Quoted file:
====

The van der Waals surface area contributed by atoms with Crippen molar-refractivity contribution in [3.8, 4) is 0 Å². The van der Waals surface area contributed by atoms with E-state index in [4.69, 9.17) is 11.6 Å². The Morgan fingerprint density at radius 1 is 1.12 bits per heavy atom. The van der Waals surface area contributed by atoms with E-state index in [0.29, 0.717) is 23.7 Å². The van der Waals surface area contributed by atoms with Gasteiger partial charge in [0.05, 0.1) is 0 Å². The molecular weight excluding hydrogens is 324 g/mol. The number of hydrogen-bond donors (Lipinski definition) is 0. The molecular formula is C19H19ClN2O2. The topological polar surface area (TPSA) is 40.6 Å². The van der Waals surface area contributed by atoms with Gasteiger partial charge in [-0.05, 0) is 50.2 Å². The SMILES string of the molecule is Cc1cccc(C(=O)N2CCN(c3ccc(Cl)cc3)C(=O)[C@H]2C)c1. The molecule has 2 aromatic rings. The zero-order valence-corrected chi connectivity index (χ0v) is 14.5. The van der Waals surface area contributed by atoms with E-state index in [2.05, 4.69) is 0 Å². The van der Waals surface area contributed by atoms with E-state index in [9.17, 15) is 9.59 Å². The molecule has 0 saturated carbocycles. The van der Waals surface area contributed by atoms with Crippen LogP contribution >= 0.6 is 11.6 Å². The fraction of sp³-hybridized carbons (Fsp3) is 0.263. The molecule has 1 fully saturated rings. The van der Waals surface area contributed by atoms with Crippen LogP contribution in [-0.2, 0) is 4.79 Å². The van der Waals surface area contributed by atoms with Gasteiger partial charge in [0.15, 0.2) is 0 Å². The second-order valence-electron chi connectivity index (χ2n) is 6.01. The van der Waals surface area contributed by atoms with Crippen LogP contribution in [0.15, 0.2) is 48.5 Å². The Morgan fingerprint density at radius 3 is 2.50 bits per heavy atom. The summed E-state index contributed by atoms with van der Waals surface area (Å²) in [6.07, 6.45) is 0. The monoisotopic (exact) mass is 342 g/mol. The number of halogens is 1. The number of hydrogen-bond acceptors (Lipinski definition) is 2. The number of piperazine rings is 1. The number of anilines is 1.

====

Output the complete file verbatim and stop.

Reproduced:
The van der Waals surface area contributed by atoms with Crippen molar-refractivity contribution in [3.8, 4) is 0 Å². The van der Waals surface area contributed by atoms with E-state index in [4.69, 9.17) is 11.6 Å². The Morgan fingerprint density at radius 1 is 1.12 bits per heavy atom. The van der Waals surface area contributed by atoms with E-state index in [0.29, 0.717) is 23.7 Å². The van der Waals surface area contributed by atoms with Gasteiger partial charge in [0.05, 0.1) is 0 Å². The molecular weight excluding hydrogens is 324 g/mol. The number of hydrogen-bond donors (Lipinski definition) is 0. The molecular formula is C19H19ClN2O2. The topological polar surface area (TPSA) is 40.6 Å². The van der Waals surface area contributed by atoms with Gasteiger partial charge in [-0.05, 0) is 50.2 Å². The SMILES string of the molecule is Cc1cccc(C(=O)N2CCN(c3ccc(Cl)cc3)C(=O)[C@H]2C)c1. The molecule has 2 aromatic rings. The zero-order valence-corrected chi connectivity index (χ0v) is 14.5. The van der Waals surface area contributed by atoms with E-state index in [2.05, 4.69) is 0 Å². The van der Waals surface area contributed by atoms with E-state index in [9.17, 15) is 9.59 Å². The molecule has 0 saturated carbocycles. The van der Waals surface area contributed by atoms with Crippen LogP contribution >= 0.6 is 11.6 Å². The fraction of sp³-hybridized carbons (Fsp3) is 0.263. The molecule has 1 fully saturated rings. The van der Waals surface area contributed by atoms with Crippen LogP contribution in [-0.2, 0) is 4.79 Å². The van der Waals surface area contributed by atoms with Gasteiger partial charge in [0.15, 0.2) is 0 Å². The second-order valence-electron chi connectivity index (χ2n) is 6.01. The van der Waals surface area contributed by atoms with Crippen LogP contribution in [0.15, 0.2) is 48.5 Å². The Morgan fingerprint density at radius 3 is 2.50 bits per heavy atom. The summed E-state index contributed by atoms with van der Waals surface area (Å²) in [6.07, 6.45) is 0. The monoisotopic (exact) mass is 342 g/mol. The number of halogens is 1. The number of hydrogen-bond acceptors (Lipinski definition) is 2. The number of piperazine rings is 1. The number of anilines is 1.